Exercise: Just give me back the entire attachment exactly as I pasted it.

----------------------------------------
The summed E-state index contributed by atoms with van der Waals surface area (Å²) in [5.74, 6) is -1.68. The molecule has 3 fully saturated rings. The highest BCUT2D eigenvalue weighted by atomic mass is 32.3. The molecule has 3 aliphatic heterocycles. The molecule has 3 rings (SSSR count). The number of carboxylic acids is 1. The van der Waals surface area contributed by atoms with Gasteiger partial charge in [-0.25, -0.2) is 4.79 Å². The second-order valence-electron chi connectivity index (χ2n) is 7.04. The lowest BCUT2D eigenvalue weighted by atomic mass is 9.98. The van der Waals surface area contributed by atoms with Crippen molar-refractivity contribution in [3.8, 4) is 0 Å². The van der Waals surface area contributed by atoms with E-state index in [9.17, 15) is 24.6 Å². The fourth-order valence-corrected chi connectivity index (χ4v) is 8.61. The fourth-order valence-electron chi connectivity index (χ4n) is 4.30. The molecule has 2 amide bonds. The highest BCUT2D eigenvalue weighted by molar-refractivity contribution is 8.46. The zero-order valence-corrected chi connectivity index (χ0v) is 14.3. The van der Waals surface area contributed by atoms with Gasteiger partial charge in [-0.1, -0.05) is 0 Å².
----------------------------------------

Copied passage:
The summed E-state index contributed by atoms with van der Waals surface area (Å²) in [5.74, 6) is -1.68. The molecule has 3 fully saturated rings. The highest BCUT2D eigenvalue weighted by atomic mass is 32.3. The molecule has 3 aliphatic heterocycles. The molecule has 3 rings (SSSR count). The number of carboxylic acids is 1. The van der Waals surface area contributed by atoms with Gasteiger partial charge in [-0.25, -0.2) is 4.79 Å². The second-order valence-electron chi connectivity index (χ2n) is 7.04. The lowest BCUT2D eigenvalue weighted by atomic mass is 9.98. The van der Waals surface area contributed by atoms with Crippen molar-refractivity contribution in [3.8, 4) is 0 Å². The van der Waals surface area contributed by atoms with E-state index in [9.17, 15) is 24.6 Å². The fourth-order valence-corrected chi connectivity index (χ4v) is 8.61. The fourth-order valence-electron chi connectivity index (χ4n) is 4.30. The molecule has 2 amide bonds. The highest BCUT2D eigenvalue weighted by molar-refractivity contribution is 8.46. The zero-order valence-corrected chi connectivity index (χ0v) is 14.3. The van der Waals surface area contributed by atoms with Gasteiger partial charge in [-0.1, -0.05) is 0 Å².